A Handmaid’s Tale

When we moved to New York we stayed at the Algonquin Hotel on 44th and 5th. Our taxi was stuffed with as many bags as we had been able to carry from London. Ed, the bell-hop was neat, silver-haired, and buck-toothed, and his manner was so comforting that I wanted to tell him my worries and fears about this new life. But I didn’t know how, any more than I knew how much to tip him for carrying eight bags upstairs.

When we moved to New York we stayed at the Algonquin Hotel on 44th and 5th. Our taxi was stuffed with as many bags as we had been able to carry from London. Ed, the bell-hop, was neat, silver-haired, and buck-toothed, and his welcome was so comforting that I wanted to tell him my worries and fears about this new life. But I didn’t know how, any more than I knew how much to tip him for carrying eight bags upstairs.

The first room was cramped and dark and stank of smoke. I complained to Jason. Being Irish, I then begged him not to complain to anyone who could fix it. He called the front desk anyway and got another room, this one merely cramped and dark.

The hotel had just been bought. Builders hammered in the Oak Room and the new manager briefed important people. They were going to do so much more to capitalise on the wonderful literary tradition here, he said. Round Table, mm-hmm. Dorothy Parker. Thurber. Nearby, sleek Matilda dozed in her own glass-fronted, cat-sized suite and woke to prowl the lobby at night.

At the breakfast buffet I went back for refills and considered squirrelling away muffins for later. In the evenings the obsequious but unfriendly Indian waiters placed bowls of mixed nuts and Japanese crackers on the tables. I sat with a glass of wine and emptied them steadily. In my head I calculated over and over the daily cost of the room, breakfast, and dinner, which seemed enormous. Jason’s company paid. Every morning he walked to his new job on 45th Street, while I sat in the lobby with his laptop and didn’t write. We were two weeks married, and I was lost.

The other lobby residents were older. Couples talked about Broadway shows. Once I spoke with a German photographer over for a fashion shoot. He was out of place in this shabby gentility, but he liked it, he said, because the fashion crowd never came there. Once a middle-aged man told me how to close a sale, and then invited me uptown to see an art show. In the taxi back he confided that he couldn’t get it up except for phone sex, and I retreated to the hotel feeling stupid.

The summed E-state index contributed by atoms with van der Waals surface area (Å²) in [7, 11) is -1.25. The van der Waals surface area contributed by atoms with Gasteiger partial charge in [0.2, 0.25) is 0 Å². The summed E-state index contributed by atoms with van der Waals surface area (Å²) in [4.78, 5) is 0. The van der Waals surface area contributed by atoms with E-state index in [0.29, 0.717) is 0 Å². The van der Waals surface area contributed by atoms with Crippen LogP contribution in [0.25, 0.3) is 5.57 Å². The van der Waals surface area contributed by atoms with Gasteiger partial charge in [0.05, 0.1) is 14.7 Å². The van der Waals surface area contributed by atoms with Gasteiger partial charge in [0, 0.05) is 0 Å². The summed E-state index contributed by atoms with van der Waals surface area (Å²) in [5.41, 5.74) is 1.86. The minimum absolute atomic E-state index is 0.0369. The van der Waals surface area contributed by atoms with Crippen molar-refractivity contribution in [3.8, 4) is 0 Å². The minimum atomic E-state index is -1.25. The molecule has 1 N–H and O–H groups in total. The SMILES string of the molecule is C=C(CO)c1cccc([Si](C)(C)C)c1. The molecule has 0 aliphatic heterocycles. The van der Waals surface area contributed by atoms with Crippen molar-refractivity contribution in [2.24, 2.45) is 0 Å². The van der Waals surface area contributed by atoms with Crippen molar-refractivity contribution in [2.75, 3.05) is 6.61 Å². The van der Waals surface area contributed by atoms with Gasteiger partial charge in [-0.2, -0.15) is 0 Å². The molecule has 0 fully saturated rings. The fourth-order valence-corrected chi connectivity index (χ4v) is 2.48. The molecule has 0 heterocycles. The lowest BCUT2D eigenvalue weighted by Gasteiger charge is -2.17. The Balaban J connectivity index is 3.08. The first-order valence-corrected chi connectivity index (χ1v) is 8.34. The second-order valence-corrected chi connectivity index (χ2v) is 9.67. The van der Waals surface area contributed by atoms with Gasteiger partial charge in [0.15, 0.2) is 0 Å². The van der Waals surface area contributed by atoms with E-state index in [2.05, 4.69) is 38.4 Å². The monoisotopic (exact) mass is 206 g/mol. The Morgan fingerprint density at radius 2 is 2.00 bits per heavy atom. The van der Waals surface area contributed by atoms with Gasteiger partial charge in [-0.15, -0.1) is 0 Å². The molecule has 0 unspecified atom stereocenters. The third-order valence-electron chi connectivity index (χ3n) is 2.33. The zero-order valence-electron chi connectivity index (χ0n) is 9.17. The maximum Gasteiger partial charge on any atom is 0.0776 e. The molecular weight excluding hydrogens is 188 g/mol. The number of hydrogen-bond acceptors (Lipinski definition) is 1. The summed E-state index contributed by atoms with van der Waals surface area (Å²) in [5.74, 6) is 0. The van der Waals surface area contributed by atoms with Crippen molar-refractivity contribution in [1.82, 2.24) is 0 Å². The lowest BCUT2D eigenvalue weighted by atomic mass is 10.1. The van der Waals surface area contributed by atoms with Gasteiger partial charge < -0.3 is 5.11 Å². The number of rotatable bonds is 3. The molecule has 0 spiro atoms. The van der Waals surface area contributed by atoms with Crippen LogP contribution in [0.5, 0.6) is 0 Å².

Allan spent almost as much time there as me. He was a threadbare impresario trying to arrange a series of what he called “cultural events” in the new Oak Room. Every day he wore a red sports jacket with too-short cuffs and sold his ideas over a coffee that grew cold. He leaned towards his audience of sponsors and hotel managers and doubtful actors. John Lahr would read from his _New Yorker_ theatre criticism. Brendan Gill would discuss Maeve Brennan. Lewis Lapham would talk about something or other. I’d never heard of any of these people. I watched Allan from behind my laptop until one day he asked if I was a writer. He was disappointed, I think, that I was merely nursing an electric security blanket, so I offered to help him plan these shows.

I wasn’t much help, but I confirmed guest lists, stamped tickets, and shuffled. He gave me a free ticket to each show, though the two-drink minimum recouped their loss. The Oak Room filled with the kind of stiff-haired people drawn to a series called The Culture Project at The Algonquin. I was always the only person looking at thirty, or even forty, from below.